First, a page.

Hunter conquers challenge of safari
Growing up chasing rabbits and pheasants in places such as Latrobe and Murrysville turned Gene Ciafre into a hunter. His first safari to Africa almost turned him into a corpse.
He was helping to trail a cape buffalo that someone had first wounded when the animal -- which weighed well in excess of 1,000 pounds -- charged him from ambush. It was coming head on and had closed to 10 yards before Ciafre was able to kill it.
That rush, which almost ended his life, definitely changed it.
"After all the hair on my body went back down, I concluded I kind of liked that. I don't know why exactly, but I liked that," said Ciafre, a resident of Greensburg and president of the Pittsburgh Chapter of the Safari Club.
It also marked the beginning of what turned out to be a 14-year odyssey.
In African circles, the pinnacle of hunting involves taking the so-called "Big Five." That's a cape buffalo, lion, leopard, elephant, and rhino, cumulatively Africa's most deadly game.
Relatively few people ever accomplish that. A spokesman in the marketing department of Safari Club International -- a Tucson-based sportsmen's and conservation organization -- could not say exactly how many hunters have taken the Big Five since record keeping began in 1984. Another spokesman in the records department did not return a call seeking comment.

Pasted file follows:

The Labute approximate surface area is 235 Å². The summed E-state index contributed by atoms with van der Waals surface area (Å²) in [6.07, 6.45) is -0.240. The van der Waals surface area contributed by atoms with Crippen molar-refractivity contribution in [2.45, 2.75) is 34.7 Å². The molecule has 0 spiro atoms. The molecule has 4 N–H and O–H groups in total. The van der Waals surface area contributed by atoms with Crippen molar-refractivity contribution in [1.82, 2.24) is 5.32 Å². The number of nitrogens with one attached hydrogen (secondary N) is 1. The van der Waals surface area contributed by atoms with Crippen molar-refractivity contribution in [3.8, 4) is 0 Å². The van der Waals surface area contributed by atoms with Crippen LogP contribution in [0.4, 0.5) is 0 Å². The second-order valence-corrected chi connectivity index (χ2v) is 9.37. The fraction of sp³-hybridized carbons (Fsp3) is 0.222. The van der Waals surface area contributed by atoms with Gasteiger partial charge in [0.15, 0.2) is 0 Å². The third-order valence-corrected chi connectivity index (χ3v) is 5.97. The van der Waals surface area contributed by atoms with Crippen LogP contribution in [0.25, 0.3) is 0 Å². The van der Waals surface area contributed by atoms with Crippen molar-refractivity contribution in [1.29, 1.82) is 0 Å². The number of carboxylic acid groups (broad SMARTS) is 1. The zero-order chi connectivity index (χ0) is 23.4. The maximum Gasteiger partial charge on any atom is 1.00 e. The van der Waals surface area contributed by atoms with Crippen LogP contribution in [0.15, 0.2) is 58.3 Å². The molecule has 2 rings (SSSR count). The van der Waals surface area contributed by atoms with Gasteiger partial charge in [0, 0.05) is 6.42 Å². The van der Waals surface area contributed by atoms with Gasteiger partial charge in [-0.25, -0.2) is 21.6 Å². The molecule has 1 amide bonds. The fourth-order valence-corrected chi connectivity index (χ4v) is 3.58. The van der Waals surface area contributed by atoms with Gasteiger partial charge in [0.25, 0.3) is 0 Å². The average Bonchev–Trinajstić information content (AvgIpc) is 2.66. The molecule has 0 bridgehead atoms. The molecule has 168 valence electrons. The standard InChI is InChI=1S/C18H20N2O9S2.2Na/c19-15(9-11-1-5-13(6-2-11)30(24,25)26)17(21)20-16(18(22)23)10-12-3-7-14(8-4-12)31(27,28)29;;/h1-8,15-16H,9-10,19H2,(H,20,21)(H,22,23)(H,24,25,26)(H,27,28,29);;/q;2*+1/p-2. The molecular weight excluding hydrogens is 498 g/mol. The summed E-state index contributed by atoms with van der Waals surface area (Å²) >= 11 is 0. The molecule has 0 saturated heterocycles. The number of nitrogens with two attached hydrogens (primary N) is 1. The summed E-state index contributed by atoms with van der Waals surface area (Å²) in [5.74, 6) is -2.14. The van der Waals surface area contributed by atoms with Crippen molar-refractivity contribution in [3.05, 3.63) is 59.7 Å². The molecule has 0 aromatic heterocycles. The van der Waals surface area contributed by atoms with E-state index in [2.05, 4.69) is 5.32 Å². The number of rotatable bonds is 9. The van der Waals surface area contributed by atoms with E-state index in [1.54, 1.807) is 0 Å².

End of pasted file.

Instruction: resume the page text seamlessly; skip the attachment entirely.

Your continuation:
But the group's Web site lists only about 406 members -- not counting Ciafre -- as Big Five recipients. That's less than 1 percent of the group's overall membership, which exceeds 50,000.
Adding his name to the list was not easy for Ciafre.
He slept in blinds for 18 days spread over two trips to kill a leopard. He took an elephant with 70-pound tusks in an era when a 50-pounder was considered a trophy. And he darted -- rather than killed -- a white rhino with a tranquilizer, something that lets hunters target the 4,000-pound animals while letting veterinarians care for them.
Getting his lion was the real challenge, though.
He came home empty-handed from his first two 21-day lion hunts. His third was cancelled when his PH -- or professional hunter, as guides in Africa are called -- was killed by a cape buffalo just days before he was to meet him.
In February of this year, though, on Day 16 of a 21-day hunt in Namibia, after trekking over all kinds of rough terrain, Ciafre killed a lion that weighed an estimated 600 pounds.
"He was raiding farmer's crops and taking livestock and what not. They were afraid he was going to start taking people next," said Ciafre, who's been hunting deer from his camp in Clinton County this past week. "That's fairly common over there when you have a rogue lion."
It was a big one, too. Ciafre's trophy is expected to rank in the top 20 worldwide when it can be officially scored.
Ciafre began hunting Africa at age 48, when his signature mustache was black, finished his quest for the Big Five at 62, with his hair gone gray. But that's OK.
"It took a lot of years, but it was very satisfying," he said. "I don't know that I would change it. I probably appreciate it more this way."